Pinckney B.S. Pinchback in Reconstruction
Pinckney B.S. Pinchback (1837-1921) was the first black governor in the United States, serving as chief executive of Louisiana in 1872 and '73. There would not be another black governor of any American state until 1989, when Virginian Lawrence Douglas Wilder (an Independent) won office. Pinchback's term was brief—from 9 December 1872 to 13 January 1873—but historic.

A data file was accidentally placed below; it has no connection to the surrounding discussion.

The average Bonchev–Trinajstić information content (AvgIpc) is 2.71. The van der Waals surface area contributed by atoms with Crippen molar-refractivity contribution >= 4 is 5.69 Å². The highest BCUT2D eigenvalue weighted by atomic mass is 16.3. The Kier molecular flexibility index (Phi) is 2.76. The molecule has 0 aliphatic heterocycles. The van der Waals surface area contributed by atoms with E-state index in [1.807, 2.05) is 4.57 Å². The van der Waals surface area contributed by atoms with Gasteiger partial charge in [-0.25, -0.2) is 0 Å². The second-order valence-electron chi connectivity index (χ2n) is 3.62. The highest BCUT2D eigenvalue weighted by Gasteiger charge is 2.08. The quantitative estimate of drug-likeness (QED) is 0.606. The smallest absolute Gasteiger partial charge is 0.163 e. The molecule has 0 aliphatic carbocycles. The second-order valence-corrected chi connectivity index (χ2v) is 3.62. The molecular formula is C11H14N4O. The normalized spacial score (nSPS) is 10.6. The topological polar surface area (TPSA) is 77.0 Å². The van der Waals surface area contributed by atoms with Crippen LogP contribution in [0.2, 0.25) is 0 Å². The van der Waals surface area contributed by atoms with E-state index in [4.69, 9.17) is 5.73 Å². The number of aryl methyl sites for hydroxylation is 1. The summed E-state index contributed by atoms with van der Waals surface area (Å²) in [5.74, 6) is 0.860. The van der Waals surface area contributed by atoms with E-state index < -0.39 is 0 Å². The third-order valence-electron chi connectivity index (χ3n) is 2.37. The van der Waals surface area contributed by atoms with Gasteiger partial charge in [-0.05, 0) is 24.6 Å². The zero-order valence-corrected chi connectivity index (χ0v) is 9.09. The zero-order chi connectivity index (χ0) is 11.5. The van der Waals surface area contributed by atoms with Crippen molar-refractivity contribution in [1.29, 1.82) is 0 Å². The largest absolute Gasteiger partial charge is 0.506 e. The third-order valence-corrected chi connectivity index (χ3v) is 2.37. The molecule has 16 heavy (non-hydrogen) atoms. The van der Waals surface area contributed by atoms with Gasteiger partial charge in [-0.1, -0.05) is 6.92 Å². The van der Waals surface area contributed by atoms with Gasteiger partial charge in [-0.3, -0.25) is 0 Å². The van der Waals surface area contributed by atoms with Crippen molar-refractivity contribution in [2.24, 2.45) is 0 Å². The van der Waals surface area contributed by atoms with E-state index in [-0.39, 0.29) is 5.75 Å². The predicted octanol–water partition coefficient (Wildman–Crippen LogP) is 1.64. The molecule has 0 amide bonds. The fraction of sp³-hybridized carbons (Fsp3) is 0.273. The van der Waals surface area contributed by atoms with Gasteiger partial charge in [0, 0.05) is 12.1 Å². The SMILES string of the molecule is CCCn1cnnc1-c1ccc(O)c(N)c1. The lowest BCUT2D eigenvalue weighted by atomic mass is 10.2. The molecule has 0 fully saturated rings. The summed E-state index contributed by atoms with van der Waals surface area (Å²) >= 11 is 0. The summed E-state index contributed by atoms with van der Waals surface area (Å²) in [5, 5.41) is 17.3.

Pinchback, who was a "quadroon" (a person of one-fourth African descent), was raised in a world of privilege extremely rare for most blacks, until his father's death left him destitute. Pinchback was forced to find a job as a cabin boy on the Ohio River to support his family. Although he was light-skinned enough to pass for a white person—and therefore obtain better jobs—he decided to recognize his African heritage, settling for lower paying, menial jobs. When the Civil War broke out, he ran the Confederate blockade on the Mississippi River and raised a black regiment in New Orleans (the "Corps d'Afrique") to fight for the Union. Pinchback returned to New Orleans after the war, became active in Republican politics, and ascended to the state governorship after his predecessor, Henry Clay Warmoth, was impeached. He was also elected to Congress twice, but was denied his seats for spurious reasons (in reality, likely due to his skin color). Soon after, Pinchback became disillusioned amidst the failure of Reconstruction, starting anew as a lawyer at the age of 50.